Pregnant women who stick to a cholesterol-lowering diet may reduce their risk of delivering prematurely, Norwegian investigators report.
“These results indicate that dietary intervention in pregnancy can modify cardiovascular risk factors in pregnancy and may result in health benefits for mother and child,” Dr. Janette Khoury from the National Hospital in Oslo and colleagues write in the American Journal of Obstetrics and Gynecology.
They researched the effects of a cholesterol-curbing diet on levels of lipids in maternal, cord, and neonatal blood, as well as on pregnancy outcome, in 290 nonsmoking pregnant women ages 21 to 38 years.
From gestational week 17 to 20 until birth, the women either maintained their usual diet or adopted a diet rich in fish, low-fat meats and dairy products, oils, whole grains, fruits, vegetables and legumes.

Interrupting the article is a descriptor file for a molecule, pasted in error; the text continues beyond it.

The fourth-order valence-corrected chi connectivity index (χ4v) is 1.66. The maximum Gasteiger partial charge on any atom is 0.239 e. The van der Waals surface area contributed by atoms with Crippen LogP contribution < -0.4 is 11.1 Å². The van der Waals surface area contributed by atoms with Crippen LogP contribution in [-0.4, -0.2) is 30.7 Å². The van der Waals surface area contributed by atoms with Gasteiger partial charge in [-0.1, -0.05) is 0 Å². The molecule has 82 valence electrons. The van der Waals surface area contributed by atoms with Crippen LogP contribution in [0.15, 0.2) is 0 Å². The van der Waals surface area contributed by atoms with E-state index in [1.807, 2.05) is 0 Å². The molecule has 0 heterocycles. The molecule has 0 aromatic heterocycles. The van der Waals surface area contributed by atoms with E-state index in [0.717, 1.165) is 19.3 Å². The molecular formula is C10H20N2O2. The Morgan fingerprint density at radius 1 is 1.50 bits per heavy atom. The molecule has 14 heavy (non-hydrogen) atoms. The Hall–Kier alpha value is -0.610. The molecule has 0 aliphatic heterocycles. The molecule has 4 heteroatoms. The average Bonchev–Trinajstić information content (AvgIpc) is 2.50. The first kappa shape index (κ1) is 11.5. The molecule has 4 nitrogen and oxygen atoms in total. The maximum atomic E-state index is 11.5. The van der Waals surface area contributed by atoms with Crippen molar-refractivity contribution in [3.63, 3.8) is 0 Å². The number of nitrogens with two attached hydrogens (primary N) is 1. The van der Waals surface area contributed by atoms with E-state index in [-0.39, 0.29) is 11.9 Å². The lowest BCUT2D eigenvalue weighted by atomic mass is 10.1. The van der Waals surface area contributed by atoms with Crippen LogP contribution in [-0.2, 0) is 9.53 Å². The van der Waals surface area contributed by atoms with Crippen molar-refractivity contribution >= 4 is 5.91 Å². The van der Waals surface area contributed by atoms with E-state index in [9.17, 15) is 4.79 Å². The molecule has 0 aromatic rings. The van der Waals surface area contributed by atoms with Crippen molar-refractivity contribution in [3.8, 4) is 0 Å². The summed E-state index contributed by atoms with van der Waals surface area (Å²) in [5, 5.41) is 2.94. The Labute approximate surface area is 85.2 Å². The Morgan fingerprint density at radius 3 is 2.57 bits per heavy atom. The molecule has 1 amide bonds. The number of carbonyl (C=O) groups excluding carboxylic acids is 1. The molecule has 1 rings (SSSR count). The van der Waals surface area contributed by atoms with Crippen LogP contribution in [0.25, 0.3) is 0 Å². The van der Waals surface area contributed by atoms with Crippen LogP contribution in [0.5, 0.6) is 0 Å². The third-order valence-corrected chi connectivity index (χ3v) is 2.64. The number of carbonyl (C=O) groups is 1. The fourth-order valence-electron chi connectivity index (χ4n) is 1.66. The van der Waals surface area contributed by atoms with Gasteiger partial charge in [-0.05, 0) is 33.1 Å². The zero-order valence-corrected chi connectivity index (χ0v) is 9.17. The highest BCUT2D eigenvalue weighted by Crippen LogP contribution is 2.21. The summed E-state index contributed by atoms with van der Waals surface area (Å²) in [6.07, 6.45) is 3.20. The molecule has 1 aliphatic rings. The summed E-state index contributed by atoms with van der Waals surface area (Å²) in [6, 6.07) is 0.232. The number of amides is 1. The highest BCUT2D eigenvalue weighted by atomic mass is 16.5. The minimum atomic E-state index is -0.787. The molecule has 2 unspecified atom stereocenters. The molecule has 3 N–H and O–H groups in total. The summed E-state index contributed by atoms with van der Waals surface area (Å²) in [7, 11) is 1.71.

Compared with the usual diet, the cholesterol-lowering diet led to a modest reduction in maternal cholesterol levels.
Moreover, the cholesterol-lowering diet was associated with a lower risk of preterm delivery. Only one of 141 women on this diet delivered before 37 weeks gestation, compared with 11 of 149 women on the usual diet.
In this study, “lowering LDL concentrations, together with other dietary changes in the intervention group, may have lowered the risk of premature delivery,” Khoury noted in comments to Reuters Health.
“We found that LDL (“bad“) cholesterol concentrations at baseline tended to be associated with premature delivery,” she said. “Thus, the difference in total and LDL cholesterol observed in our study may have contributed to the reduction in preterm birth.”
Khoury’s team hopes the results encourage future larger studies to clarify the role of a cholesterol-lowering diet in the prevention of preterm delivery in both low- and high-risk pregnancies.
“Though the intervention diet had no adverse effects, future larger studies are needed before we can recommend the diet for the prevention of preterm birth,” Khoury emphasized.